Trigeminal Neuralgia occurs as an intense lancinating pain which shoots into the face. The pain may occur in a fairly small area of the face or it may spread rapidly over a fairly wide area, but is always confined to the face. (That is, to the distribution of the Trigeminal nerve.) Pain which spreads across the mid-line, over the back of the scalp or into the neck is not consistent with Trigeminal Neuralgia. Trigeminal Neuralgia very rarely may occur in both sides of the face.
The pain occurs suddenly as a brief episode usually lasting a few seconds at a time, sometimes lasting up to a minute before it passes, to return moments later in the same fashion. These brief episodes may thus be repeated over and over again for a long time as an attack of Trigeminal Neuralgia or may occur in isolation as a single episode. The attacks of pain may be set off by minor everyday events such as a light touch to a "trigger area" which the patient soon learns to avoid. Often talking, eating, drinking, brushing teeth or shaving will set off an attack of pain, even a gentle draught on the face may be enough to send the patient into yet another agonising attack of his affliction. It is difficult to measure pan, but many will agree that Trigeminal Neuralgia can be the worst pain known to man or woman.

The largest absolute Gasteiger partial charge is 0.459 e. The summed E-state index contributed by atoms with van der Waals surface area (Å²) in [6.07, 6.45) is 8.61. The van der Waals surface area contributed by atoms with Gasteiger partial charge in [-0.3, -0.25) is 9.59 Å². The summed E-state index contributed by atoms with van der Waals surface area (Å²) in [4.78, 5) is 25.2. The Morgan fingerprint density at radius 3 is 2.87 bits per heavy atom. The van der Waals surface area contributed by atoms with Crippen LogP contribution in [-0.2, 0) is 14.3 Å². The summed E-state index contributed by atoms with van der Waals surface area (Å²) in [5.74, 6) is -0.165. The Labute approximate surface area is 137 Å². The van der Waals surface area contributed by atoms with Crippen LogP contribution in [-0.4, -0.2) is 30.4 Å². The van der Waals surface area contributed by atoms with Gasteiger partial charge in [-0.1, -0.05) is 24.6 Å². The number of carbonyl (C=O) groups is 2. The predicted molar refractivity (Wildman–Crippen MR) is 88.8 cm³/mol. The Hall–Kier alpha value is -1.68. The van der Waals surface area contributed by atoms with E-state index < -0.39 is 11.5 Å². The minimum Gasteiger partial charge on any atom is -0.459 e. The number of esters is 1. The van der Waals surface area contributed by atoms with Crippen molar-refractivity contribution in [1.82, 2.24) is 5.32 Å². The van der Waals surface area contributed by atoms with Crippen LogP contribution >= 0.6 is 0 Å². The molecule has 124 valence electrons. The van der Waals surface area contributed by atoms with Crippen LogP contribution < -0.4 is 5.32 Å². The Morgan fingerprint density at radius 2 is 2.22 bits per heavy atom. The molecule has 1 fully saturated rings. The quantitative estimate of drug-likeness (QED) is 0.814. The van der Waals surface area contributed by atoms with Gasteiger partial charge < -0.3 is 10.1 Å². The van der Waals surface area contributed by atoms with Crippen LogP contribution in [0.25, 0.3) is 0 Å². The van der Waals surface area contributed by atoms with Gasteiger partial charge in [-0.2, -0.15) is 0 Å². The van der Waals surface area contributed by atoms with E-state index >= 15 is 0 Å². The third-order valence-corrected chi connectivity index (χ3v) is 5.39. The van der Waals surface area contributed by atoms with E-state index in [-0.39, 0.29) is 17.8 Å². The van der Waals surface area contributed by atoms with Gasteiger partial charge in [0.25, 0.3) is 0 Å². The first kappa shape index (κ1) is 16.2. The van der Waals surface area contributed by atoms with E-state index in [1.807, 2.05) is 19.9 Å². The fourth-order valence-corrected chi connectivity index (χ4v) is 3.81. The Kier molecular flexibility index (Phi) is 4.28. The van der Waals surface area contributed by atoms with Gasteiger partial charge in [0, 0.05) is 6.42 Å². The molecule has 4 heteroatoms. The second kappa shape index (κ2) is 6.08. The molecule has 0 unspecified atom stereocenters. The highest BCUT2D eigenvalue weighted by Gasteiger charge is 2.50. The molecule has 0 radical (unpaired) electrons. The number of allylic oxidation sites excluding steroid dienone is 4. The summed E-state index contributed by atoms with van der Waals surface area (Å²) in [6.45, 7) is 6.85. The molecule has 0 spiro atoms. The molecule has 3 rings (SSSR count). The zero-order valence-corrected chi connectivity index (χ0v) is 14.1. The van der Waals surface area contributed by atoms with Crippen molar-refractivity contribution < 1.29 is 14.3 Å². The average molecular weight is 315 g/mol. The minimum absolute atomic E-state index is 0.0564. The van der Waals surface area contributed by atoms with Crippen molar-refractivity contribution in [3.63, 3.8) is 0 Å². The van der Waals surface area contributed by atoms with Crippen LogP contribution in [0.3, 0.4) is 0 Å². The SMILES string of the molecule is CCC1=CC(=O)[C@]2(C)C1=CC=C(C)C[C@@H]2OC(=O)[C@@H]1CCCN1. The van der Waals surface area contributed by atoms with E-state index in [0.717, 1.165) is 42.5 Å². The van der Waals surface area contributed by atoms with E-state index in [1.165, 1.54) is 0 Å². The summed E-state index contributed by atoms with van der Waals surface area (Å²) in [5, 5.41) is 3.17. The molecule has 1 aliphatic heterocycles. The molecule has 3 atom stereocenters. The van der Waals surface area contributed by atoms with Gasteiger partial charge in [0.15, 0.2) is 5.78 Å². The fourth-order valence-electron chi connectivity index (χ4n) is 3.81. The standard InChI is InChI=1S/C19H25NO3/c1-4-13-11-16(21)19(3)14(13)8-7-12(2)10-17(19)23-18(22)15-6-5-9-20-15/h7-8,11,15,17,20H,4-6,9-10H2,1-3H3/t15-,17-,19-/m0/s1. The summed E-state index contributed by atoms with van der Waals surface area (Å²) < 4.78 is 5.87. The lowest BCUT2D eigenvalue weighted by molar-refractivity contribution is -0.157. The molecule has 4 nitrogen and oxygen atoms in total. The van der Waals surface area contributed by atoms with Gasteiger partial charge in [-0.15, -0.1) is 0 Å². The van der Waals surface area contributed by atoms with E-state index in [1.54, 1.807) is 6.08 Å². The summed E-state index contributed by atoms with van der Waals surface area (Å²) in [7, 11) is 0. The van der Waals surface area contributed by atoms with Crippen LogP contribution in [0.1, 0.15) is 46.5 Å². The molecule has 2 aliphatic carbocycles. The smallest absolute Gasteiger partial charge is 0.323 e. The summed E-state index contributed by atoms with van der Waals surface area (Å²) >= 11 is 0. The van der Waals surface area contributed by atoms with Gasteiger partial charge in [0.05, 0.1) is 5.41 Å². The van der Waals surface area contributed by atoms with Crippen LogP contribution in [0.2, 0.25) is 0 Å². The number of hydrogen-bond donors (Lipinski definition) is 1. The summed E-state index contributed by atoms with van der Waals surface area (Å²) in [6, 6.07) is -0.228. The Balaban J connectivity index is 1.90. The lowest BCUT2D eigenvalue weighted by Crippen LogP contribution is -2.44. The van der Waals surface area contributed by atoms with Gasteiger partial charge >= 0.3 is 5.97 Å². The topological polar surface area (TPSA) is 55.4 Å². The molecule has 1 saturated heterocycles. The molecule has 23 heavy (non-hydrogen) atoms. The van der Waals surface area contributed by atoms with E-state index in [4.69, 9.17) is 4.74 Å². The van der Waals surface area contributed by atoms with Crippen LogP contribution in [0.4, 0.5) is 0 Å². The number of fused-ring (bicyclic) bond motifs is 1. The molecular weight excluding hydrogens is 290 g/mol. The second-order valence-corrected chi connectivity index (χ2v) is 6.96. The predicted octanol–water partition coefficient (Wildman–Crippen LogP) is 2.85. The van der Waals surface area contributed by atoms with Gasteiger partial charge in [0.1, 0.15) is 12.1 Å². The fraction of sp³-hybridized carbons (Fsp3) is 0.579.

The attacks of pain may return at frequent intervals, and this may persist as an episode of Trigeminal Neuralgia lasting weeks or months, then, for no apparent reason, the condition subsides, leaving the patient free of pain for months or even years before it returns to reproduce the same pattern of events. A patient who has had Trigeminal Neuralgia can expect that it will one day return if left untreated. Over time the attacks tend to become more frequent and last longer until the patient finds himself in a state of perpetual agony, be it the agony of an attack or the agony of the fear of the next attack which he has learned will surely come.
Early in the progress of the condition, the periods between the episodes of pain are pain freer as time goes on however the patient may be left with a dull ache or burning sensation in the face which is continuous.